No Camera? No Problem!
Thankfully, within the Moment app there is a smart phone boot camp, and a program called “Bored and Brilliant” where it assigns tasks to help minimize the screen time. Surprisingly, some of the daily challenges included not taking a picture for the whole day, or not even listening to music or a podcast. The idea is that when one takes a picture, his/her brain turns off and doesn’t opt to remember the occasion as well. As the app preaches, ” There is a Photo-Taking Impairment Effect. When you’re taking a photo instead of experiencing the moment, you’re missing out of what is happening right in front of you. You want to capture the scene to remember later but what are you remembering? You never really experienced it in the first place.” Therefore, I realized, yes by surrendering my Smartphone I am also giving up my camera. But is that necessarily a bad thing? If I see something amazing, and cant snap a picture of it is that detrimental to me? True, I won’t have a picture to prove to my friends on Facebook that I saw something cool, but the image will forever be etched in my heart and my mind– is that not a worthwhile tradeoff? I have written before about the miracle and blessing of childbirth on Shabbos– which we were blessed with on two occasions. When our children were born, there could be no pictures. No phone calls. Just precious memories that will endure forever.
Surviving without my favorite jams or podcasts????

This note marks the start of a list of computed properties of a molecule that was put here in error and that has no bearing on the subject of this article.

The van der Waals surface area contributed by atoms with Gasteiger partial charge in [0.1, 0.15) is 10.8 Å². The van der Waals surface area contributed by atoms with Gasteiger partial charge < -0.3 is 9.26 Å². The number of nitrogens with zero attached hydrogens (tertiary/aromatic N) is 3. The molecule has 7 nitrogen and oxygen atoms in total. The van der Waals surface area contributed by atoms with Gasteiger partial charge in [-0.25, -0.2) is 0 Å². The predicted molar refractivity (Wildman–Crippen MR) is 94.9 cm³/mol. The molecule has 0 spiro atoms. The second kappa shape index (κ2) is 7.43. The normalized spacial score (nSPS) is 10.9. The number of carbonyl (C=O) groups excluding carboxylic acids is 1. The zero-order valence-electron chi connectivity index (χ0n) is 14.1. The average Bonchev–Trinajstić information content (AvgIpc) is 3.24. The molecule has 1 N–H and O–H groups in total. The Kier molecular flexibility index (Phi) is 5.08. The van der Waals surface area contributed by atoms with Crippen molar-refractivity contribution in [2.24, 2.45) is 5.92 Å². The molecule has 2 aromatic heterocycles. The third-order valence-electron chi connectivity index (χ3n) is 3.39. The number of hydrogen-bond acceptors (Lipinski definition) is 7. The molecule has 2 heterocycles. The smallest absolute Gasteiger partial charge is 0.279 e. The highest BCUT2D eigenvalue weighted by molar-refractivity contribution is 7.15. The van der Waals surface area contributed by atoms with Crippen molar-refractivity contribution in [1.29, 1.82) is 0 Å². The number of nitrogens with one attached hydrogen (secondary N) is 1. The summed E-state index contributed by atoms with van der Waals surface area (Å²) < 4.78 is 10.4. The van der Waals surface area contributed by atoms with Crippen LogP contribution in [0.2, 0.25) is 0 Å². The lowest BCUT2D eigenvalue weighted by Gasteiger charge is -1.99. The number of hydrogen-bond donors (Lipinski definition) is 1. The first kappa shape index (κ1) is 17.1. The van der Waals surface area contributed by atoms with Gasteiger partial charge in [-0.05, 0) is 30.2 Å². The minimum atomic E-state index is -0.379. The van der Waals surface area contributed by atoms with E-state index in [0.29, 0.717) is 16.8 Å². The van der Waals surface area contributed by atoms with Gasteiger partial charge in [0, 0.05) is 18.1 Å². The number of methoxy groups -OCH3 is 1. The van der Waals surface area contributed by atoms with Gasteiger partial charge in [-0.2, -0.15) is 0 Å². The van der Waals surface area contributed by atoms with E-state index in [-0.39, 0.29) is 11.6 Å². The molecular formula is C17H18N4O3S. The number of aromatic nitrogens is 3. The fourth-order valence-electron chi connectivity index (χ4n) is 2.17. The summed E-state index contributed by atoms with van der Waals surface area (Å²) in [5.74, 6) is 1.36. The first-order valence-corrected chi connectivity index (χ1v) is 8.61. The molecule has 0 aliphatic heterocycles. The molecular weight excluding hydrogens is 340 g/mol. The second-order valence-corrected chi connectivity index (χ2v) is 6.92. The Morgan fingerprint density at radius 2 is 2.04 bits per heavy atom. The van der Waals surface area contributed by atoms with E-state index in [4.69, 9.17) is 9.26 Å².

When individuals listens to music, or anything external, it is true that there is much to be gained. When I listen to the holy words and tunes of Zusha or Yehuda Green, I feel closer to the Abishter. I have been enormously enriched and inspired by listening to podcasts or lectures on inspirational Jewish topics. Therefore, I was surprised on the day where Moment challenged me to not listen to anything on my commute to work. And to be totally honest, the nine minute drive to work one day in silence, was among the longest nine minutes of my life. I must have yawned twenty-five times, unsure how I would be able to teach a Talmud class to high school seniors. But when I got to my destination I noticed I was a much better version of myself than I could have imagined. Perhaps not being able to listen to something on my way to work, or even an educational podcast, might not be the worst thing for myself. Maybe it enabled me to connect internally, with myself– something that does not happen all that much. I look forward to the challenge of forcing myself to spend more time with, myself.
But how can I get around without GPS spoon-feeding me directions, make meetings without my iCal, or survive without convenient, easy text messaging?
I remember, many many years ago, during our first year of marriage, when we lived in Boston. For some reason, and I don’t claim to know how this is even actually possible, Boston has intersections that occur twice. For example, there are two Commonwealth Avenue and Washington Avenue intersections, but they are 5 miles apart. Like I said, how that works, is beyond me. But on many, many, many occasions, my wife and I would be driving to Taam China, only to get totally lost. The printed Mapquest maps were of no use to us on the pitch black icy roads. So the question begs itself: How could I possibly be willing to forego my smartphone which would necessarily mean giving up Waze and Google Maps, in which I don’t even need to know the address of the place to which I am going? The reality is, that while this very well might make my life more inconvenient, (having to go through the trouble of printing directions, or thinking about where I am going,) this is not necessarily a bad thing. Mishpacha Magazine featured last week a life changing article by Columbia Law Professor Tim Wu from the New York Times which was called The Tyranny of Inconvenience.